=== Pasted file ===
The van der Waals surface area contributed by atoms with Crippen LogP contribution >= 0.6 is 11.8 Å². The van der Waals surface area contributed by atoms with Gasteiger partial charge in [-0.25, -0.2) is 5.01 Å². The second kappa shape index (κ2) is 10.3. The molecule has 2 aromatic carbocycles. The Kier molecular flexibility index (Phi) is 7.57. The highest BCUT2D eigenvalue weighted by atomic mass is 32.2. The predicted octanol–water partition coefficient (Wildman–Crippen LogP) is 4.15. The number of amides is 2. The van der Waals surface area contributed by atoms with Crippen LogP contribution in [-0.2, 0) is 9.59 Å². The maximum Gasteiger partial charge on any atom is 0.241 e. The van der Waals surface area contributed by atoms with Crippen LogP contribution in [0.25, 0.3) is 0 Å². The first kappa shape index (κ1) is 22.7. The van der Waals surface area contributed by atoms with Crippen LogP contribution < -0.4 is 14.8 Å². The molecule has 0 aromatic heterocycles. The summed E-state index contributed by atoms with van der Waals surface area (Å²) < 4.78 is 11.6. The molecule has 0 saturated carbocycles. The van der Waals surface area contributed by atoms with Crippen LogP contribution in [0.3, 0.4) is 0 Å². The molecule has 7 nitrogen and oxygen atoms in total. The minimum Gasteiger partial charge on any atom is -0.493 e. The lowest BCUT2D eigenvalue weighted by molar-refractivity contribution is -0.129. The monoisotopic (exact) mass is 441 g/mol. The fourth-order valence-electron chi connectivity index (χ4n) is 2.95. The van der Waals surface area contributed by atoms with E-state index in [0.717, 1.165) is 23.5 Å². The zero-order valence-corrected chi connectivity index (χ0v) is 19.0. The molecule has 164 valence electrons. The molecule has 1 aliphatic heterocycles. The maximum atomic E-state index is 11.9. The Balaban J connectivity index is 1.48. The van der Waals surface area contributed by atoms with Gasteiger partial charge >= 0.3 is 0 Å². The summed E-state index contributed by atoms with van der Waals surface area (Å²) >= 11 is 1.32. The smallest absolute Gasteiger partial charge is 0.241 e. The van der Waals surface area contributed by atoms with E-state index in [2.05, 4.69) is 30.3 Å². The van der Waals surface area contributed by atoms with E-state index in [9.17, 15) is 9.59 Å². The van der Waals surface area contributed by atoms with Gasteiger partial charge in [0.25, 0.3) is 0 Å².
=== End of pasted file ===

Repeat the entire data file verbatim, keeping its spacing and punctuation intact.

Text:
The van der Waals surface area contributed by atoms with Crippen LogP contribution >= 0.6 is 11.8 Å². The van der Waals surface area contributed by atoms with Gasteiger partial charge in [-0.25, -0.2) is 5.01 Å². The second kappa shape index (κ2) is 10.3. The molecule has 2 aromatic carbocycles. The Kier molecular flexibility index (Phi) is 7.57. The highest BCUT2D eigenvalue weighted by atomic mass is 32.2. The predicted octanol–water partition coefficient (Wildman–Crippen LogP) is 4.15. The number of amides is 2. The van der Waals surface area contributed by atoms with Crippen LogP contribution in [-0.2, 0) is 9.59 Å². The maximum Gasteiger partial charge on any atom is 0.241 e. The van der Waals surface area contributed by atoms with Crippen LogP contribution in [0.25, 0.3) is 0 Å². The first kappa shape index (κ1) is 22.7. The van der Waals surface area contributed by atoms with Crippen LogP contribution < -0.4 is 14.8 Å². The molecule has 0 aromatic heterocycles. The summed E-state index contributed by atoms with van der Waals surface area (Å²) < 4.78 is 11.6. The molecule has 0 saturated carbocycles. The van der Waals surface area contributed by atoms with Crippen LogP contribution in [0.3, 0.4) is 0 Å². The molecule has 7 nitrogen and oxygen atoms in total. The minimum Gasteiger partial charge on any atom is -0.493 e. The lowest BCUT2D eigenvalue weighted by molar-refractivity contribution is -0.129. The monoisotopic (exact) mass is 441 g/mol. The fourth-order valence-electron chi connectivity index (χ4n) is 2.95. The van der Waals surface area contributed by atoms with E-state index in [0.717, 1.165) is 23.5 Å². The zero-order valence-corrected chi connectivity index (χ0v) is 19.0. The molecule has 164 valence electrons. The molecule has 1 aliphatic heterocycles. The maximum atomic E-state index is 11.9. The Balaban J connectivity index is 1.48. The van der Waals surface area contributed by atoms with Gasteiger partial charge >= 0.3 is 0 Å². The summed E-state index contributed by atoms with van der Waals surface area (Å²) >= 11 is 1.32. The smallest absolute Gasteiger partial charge is 0.241 e. The van der Waals surface area contributed by atoms with E-state index in [2.05, 4.69) is 30.3 Å². The van der Waals surface area contributed by atoms with E-state index in [9.17, 15) is 9.59 Å². The van der Waals surface area contributed by atoms with Gasteiger partial charge in [0.25, 0.3) is 0 Å².